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- KODAK RETINETTE FILM CAMERA AND CASE VINTAGE 1950's£17.50+ £4.90 postageMake offer
- Vintage Kodak Coloursnap 35 - Camera in Original Case, Good Condition£4.99+ £3.90 postageMake offer
- Kodak Auto Colorsnap 35 - 1962 35mm Camera in Case£9.99Free postageMake offer
- Vintage Kodak Colorsnap 35 with Carry Case & Brownie Flasholder 4£24.99+ £3.00 postageMake offer
- Kodak Brownie 127 & Canon Sure Shot Telemax Cameras£35.00Free postageMake offer
- KODAK RETINETTE TYPE 017 WITH f4.5 50mm REOMAR LENS.£34.99+ £5.34 postageMake offer
Kodak Vintage 35mm Cameras
The Kodak brand was born in 1888, with the slogan 'You press the button - we'll do the rest' and this signified the beginnings of snapshot photography as we still know it today. Incredibly the first daylight-loading camera, which is a camera that can be loaded without the use of a darkroom, was introduced by Kodak as early as 1891 and the first pocket camera in 1895. For the first time, people had the luxury of owning a home camera and being able to record family moments for themselves.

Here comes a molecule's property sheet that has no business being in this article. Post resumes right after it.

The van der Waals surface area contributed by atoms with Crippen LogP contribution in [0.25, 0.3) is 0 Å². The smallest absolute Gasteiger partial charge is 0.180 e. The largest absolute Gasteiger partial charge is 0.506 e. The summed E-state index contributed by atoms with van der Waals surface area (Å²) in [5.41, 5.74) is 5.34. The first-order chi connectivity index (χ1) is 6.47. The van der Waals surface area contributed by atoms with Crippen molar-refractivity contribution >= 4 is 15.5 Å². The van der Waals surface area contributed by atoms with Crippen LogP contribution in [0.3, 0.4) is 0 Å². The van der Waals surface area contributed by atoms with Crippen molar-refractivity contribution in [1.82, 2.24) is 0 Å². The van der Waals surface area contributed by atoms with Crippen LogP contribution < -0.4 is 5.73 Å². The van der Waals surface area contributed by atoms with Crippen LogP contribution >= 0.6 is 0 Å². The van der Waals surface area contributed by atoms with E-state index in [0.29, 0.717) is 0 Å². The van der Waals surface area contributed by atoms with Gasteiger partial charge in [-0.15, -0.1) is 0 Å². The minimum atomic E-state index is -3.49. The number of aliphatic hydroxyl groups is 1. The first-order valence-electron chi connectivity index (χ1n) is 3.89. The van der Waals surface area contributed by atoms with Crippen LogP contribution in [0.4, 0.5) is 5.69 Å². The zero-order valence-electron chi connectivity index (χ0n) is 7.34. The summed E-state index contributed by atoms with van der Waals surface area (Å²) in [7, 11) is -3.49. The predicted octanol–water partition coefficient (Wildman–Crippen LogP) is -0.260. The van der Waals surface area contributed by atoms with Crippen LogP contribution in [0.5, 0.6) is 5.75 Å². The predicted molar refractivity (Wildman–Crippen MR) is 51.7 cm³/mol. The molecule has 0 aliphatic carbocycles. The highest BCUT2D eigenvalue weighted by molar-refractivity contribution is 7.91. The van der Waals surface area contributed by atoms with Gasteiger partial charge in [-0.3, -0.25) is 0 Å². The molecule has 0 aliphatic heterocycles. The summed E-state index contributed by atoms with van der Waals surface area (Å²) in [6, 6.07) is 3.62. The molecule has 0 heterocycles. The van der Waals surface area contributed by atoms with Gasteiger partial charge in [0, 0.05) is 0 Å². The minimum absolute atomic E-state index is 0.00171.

The first Kodak Brownie camera was launched in 1900 and sold at that time for $1, making Kodak the most affordable brand in the market and a household name. Today these early models are sought after collectors' items and Kodak vintage cameras are still used and loved by photographers worldwide.
35mm vintage cameras
The first 35mm precision camera was manufactured by Kodak in Germany in 1938. This was the Kodak Retina , followed in 1941 by the Kodak Ektra with the fastest shutter speed so far, ranging from 1/1000 to 1 second.
From Brownies to Retina models and Ektras, Kodak vintage cameras remain popular. Their classic leather casing, large external flash bulbs and manual functions make them an interesting choice for amateurs and professionals alike. Part of the attraction is that to take a good photograph with the one of these older model cameras takes skill.
New film and digital cameras have many automated functions and technologies to help optimise your photographic outcome. With a vintage camera, the ability to get the lighting right, avoid glare and flare, focus your image, balance your colours and even wind and rewind your film, belongs to the photographer rather than the camera. There is a sense of pride amongst collectors in knowing that they can take a great photograph without any modern conveniences.